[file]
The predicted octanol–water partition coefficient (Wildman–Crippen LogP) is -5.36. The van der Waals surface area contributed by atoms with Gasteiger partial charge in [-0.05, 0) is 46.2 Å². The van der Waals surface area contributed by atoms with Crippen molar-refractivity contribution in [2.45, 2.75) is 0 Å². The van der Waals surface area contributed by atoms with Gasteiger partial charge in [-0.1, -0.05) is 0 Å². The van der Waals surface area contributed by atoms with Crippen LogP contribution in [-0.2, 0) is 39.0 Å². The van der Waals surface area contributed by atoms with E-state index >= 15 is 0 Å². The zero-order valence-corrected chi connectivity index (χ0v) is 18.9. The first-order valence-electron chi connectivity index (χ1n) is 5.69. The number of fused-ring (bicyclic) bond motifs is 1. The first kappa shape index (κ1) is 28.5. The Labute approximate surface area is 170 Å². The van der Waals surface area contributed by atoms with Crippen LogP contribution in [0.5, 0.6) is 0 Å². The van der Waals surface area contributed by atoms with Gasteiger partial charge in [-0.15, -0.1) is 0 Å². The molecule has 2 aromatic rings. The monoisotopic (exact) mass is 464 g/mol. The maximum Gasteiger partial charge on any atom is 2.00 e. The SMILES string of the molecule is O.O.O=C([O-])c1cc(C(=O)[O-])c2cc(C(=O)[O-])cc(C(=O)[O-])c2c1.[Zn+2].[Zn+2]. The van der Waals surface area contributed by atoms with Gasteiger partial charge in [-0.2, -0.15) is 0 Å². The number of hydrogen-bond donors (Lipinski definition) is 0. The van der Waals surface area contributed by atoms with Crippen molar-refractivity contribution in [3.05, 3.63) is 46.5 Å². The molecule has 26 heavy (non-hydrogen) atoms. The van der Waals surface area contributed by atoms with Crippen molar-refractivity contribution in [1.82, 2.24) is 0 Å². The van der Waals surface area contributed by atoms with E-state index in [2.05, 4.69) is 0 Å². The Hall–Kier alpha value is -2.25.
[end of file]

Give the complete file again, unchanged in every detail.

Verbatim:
The predicted octanol–water partition coefficient (Wildman–Crippen LogP) is -5.36. The van der Waals surface area contributed by atoms with Gasteiger partial charge in [-0.05, 0) is 46.2 Å². The van der Waals surface area contributed by atoms with Crippen molar-refractivity contribution in [2.45, 2.75) is 0 Å². The van der Waals surface area contributed by atoms with Gasteiger partial charge in [-0.1, -0.05) is 0 Å². The van der Waals surface area contributed by atoms with Crippen LogP contribution in [-0.2, 0) is 39.0 Å². The van der Waals surface area contributed by atoms with E-state index >= 15 is 0 Å². The zero-order valence-corrected chi connectivity index (χ0v) is 18.9. The first-order valence-electron chi connectivity index (χ1n) is 5.69. The number of fused-ring (bicyclic) bond motifs is 1. The first kappa shape index (κ1) is 28.5. The Labute approximate surface area is 170 Å². The van der Waals surface area contributed by atoms with Crippen LogP contribution in [0.5, 0.6) is 0 Å². The van der Waals surface area contributed by atoms with Gasteiger partial charge in [-0.15, -0.1) is 0 Å². The molecule has 2 aromatic rings. The monoisotopic (exact) mass is 464 g/mol. The maximum Gasteiger partial charge on any atom is 2.00 e. The SMILES string of the molecule is O.O.O=C([O-])c1cc(C(=O)[O-])c2cc(C(=O)[O-])cc(C(=O)[O-])c2c1.[Zn+2].[Zn+2]. The van der Waals surface area contributed by atoms with Gasteiger partial charge in [-0.2, -0.15) is 0 Å². The number of hydrogen-bond donors (Lipinski definition) is 0. The van der Waals surface area contributed by atoms with Crippen molar-refractivity contribution in [3.05, 3.63) is 46.5 Å². The molecule has 26 heavy (non-hydrogen) atoms. The van der Waals surface area contributed by atoms with Crippen molar-refractivity contribution in [1.82, 2.24) is 0 Å². The van der Waals surface area contributed by atoms with E-state index in [2.05, 4.69) is 0 Å². The Hall–Kier alpha value is -2.25.